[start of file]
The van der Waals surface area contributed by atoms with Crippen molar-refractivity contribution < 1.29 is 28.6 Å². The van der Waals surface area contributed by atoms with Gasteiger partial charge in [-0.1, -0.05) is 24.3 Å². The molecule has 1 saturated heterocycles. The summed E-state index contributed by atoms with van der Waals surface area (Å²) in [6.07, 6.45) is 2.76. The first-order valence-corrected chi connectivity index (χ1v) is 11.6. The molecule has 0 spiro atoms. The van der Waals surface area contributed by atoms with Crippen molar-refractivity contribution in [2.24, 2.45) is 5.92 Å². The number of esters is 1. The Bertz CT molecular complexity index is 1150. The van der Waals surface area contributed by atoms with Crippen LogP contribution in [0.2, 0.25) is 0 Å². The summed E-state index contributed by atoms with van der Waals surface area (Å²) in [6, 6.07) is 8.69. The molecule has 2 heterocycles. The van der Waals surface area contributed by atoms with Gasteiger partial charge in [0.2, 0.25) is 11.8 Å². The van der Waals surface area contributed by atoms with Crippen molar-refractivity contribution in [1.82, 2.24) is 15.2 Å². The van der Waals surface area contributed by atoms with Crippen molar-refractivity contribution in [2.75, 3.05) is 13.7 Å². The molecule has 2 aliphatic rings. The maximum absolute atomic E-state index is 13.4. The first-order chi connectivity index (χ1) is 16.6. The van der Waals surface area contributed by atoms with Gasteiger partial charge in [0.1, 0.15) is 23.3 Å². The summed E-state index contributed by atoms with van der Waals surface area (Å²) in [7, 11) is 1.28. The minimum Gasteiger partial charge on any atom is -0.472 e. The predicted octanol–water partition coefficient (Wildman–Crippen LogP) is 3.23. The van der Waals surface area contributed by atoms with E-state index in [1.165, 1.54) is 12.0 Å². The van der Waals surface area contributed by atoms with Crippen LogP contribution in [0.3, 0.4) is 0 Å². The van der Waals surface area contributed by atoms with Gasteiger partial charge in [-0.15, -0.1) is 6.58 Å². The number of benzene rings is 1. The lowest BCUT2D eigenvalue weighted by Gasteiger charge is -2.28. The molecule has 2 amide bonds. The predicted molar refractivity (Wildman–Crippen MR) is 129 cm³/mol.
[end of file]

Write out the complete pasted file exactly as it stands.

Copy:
The van der Waals surface area contributed by atoms with Crippen molar-refractivity contribution < 1.29 is 28.6 Å². The van der Waals surface area contributed by atoms with Gasteiger partial charge in [-0.1, -0.05) is 24.3 Å². The molecule has 1 saturated heterocycles. The summed E-state index contributed by atoms with van der Waals surface area (Å²) in [6.07, 6.45) is 2.76. The first-order valence-corrected chi connectivity index (χ1v) is 11.6. The molecule has 0 spiro atoms. The van der Waals surface area contributed by atoms with Crippen molar-refractivity contribution in [2.24, 2.45) is 5.92 Å². The number of esters is 1. The Bertz CT molecular complexity index is 1150. The van der Waals surface area contributed by atoms with Crippen LogP contribution in [0.2, 0.25) is 0 Å². The summed E-state index contributed by atoms with van der Waals surface area (Å²) in [6, 6.07) is 8.69. The molecule has 2 heterocycles. The van der Waals surface area contributed by atoms with Gasteiger partial charge in [0.2, 0.25) is 11.8 Å². The van der Waals surface area contributed by atoms with Crippen molar-refractivity contribution in [1.82, 2.24) is 15.2 Å². The van der Waals surface area contributed by atoms with Crippen molar-refractivity contribution in [2.75, 3.05) is 13.7 Å². The molecule has 2 aliphatic rings. The maximum absolute atomic E-state index is 13.4. The first-order chi connectivity index (χ1) is 16.6. The van der Waals surface area contributed by atoms with Gasteiger partial charge in [0.1, 0.15) is 23.3 Å². The summed E-state index contributed by atoms with van der Waals surface area (Å²) in [7, 11) is 1.28. The minimum Gasteiger partial charge on any atom is -0.472 e. The predicted octanol–water partition coefficient (Wildman–Crippen LogP) is 3.23. The van der Waals surface area contributed by atoms with E-state index in [1.165, 1.54) is 12.0 Å². The van der Waals surface area contributed by atoms with Crippen LogP contribution in [0.3, 0.4) is 0 Å². The van der Waals surface area contributed by atoms with Gasteiger partial charge in [-0.15, -0.1) is 6.58 Å². The number of benzene rings is 1. The lowest BCUT2D eigenvalue weighted by Gasteiger charge is -2.28. The molecule has 2 amide bonds. The predicted molar refractivity (Wildman–Crippen MR) is 129 cm³/mol.